Burma Times: By Aman Ullah —06 September 2015
“Every national and every person born of parents, both of whom are indigenous nationals are citizens by birth. Even though they are Kachin, Kayah, Kayin, Chin, Burma, Mon, Rakhine and Shan, they are not national races if they permanently live in other countries, not in Myanmar. Same national races who have settled in Myanmar after 1824 are not indigenous races. So they are not citizens by birth. The law also states that national races who acquire citizenship of other countries and persons born of parents, both of whom are those foreign citizens cannot become Myanmar citizens” Section-5, of 1982 Citizenship Law,
There was a legendary love story which albeit ending in a tragic estrangement , between a police officer Diraj Bhattacharya and Ma Thin, daughter of a local Rakhine landlord, during British period.
The story was like this, Bhattacharya, a Jessore born police officer was posted to Teknaf of Cox’s Bazar it’s unlikely he was thrilled. Teknaf at that time was beyond-remote, barely accessible by road. For a young man like Bhattacharya, Teknaf must’ve seemed the end of the Earth. There is an old well in one corner of the yard inside the Teknaf police out post.
In the course of each day local Rakhine women arrived to fetch water. It’s fair to say that in their colourful blouses and thami skirts they were pleasing to a police officer’s eye. Their lively chitchat brought cheerful enthusiasm to resonate as far as the veranda.
Then one day Bhattacharya noticed Ma Thin, the daughter of a wealthy Teknaf landlord. She was particularly attractive, such that there was little for a police officer to do but fall in love.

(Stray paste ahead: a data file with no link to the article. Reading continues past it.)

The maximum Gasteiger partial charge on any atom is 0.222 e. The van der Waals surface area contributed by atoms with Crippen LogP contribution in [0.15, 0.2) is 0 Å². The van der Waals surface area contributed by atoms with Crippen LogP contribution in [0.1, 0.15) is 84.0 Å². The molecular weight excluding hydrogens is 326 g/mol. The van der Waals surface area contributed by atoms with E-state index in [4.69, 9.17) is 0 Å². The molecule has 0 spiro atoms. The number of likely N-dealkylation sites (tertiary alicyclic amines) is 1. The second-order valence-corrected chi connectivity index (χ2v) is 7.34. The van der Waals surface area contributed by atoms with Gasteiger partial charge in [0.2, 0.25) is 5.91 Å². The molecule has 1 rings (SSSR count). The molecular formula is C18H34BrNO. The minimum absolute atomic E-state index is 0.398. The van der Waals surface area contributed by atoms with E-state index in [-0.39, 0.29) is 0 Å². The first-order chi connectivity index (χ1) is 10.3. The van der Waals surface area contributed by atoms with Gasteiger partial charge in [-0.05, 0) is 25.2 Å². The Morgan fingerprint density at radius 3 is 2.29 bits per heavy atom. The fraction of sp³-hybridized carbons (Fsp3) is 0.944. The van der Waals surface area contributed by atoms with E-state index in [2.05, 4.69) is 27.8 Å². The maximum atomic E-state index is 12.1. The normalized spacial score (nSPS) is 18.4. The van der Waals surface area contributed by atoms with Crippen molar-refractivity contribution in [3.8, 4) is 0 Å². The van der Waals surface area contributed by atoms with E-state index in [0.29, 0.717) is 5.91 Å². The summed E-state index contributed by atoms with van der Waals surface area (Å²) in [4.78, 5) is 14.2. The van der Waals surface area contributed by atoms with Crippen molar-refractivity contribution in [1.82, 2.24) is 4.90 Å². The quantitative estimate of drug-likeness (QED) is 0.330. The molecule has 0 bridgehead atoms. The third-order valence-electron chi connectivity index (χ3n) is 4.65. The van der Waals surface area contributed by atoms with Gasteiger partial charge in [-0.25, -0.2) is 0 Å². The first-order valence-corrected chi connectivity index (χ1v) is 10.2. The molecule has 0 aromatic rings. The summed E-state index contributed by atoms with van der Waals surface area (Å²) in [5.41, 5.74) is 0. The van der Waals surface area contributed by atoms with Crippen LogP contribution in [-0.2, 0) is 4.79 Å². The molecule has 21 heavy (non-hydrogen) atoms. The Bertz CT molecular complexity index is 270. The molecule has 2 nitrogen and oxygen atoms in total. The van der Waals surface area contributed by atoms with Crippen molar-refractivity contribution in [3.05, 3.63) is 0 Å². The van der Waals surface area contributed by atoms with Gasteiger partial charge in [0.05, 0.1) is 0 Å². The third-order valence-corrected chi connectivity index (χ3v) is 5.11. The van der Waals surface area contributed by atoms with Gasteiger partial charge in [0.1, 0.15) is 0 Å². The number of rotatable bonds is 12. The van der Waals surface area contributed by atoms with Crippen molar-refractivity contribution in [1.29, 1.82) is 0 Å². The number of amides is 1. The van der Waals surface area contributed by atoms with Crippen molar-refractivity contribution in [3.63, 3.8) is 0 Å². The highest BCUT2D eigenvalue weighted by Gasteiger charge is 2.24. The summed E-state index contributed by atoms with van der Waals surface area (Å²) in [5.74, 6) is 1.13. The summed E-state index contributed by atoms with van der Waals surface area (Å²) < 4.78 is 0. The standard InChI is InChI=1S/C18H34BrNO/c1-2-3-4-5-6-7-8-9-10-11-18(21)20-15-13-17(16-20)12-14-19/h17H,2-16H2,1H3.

Fortunately for Bhattacharya, Ma Thin took similar note of the handsome officer, and there developed a habit for Ma Thin to arrive at the well before dawn. Bhattacharya waited on the veranda and the two exchanged adoring glances.
Over time their relationship intensified until a wedding date was set. In the meantime, however, Bhattacharya’s family came to know of the affair and one day he received a letter saying his father was sick and he should return home urgently.
According to his family’s wishes Bhattacharya left for Kolkata, where they then lived. Although he promised to return, Ma Thin was devastated. “
The affair didn’t end well. Bhattacharya never returned to Teknaf. Eventually he left the police service to become a movie star; and he wrote a book called “When I Was a Police Officer,” which includes an account of his love for Ma Thin.
Ma Thin was so heartbroken that she confined herself to bed, refusing all food and water until, prematurely, she died.
Although the tragic estrangement of love story end at that time the well at Teknaf police station is still preserved as a love symbol.
One of the daughters of that Rakhine landlord family of Teknaf of the then East Pakistan, was married to a naval officer at Akyab ,named U Kyaw Maung later he became Maj Kyaw Maung and also Chairman of The 2nd Rakhine State People’s Council in 1978 to 1982. Many said that his original name was Saw Mra Aung he was also born in one of the Rakhine landlord family of Nhila (Chawdury Para), he and his elder brother Kyaw Zaw Aung came to Maungdaw from East Pakistan in early 50s for education. They studied at Maungdaw State High School later he joined to the Burma Navy and his brother joined at Post and Telecommunication Department as a wireless operator. Moreover, it is said that, the cancellation of his third time chairmanships was mainly on the ground of his citizenship question.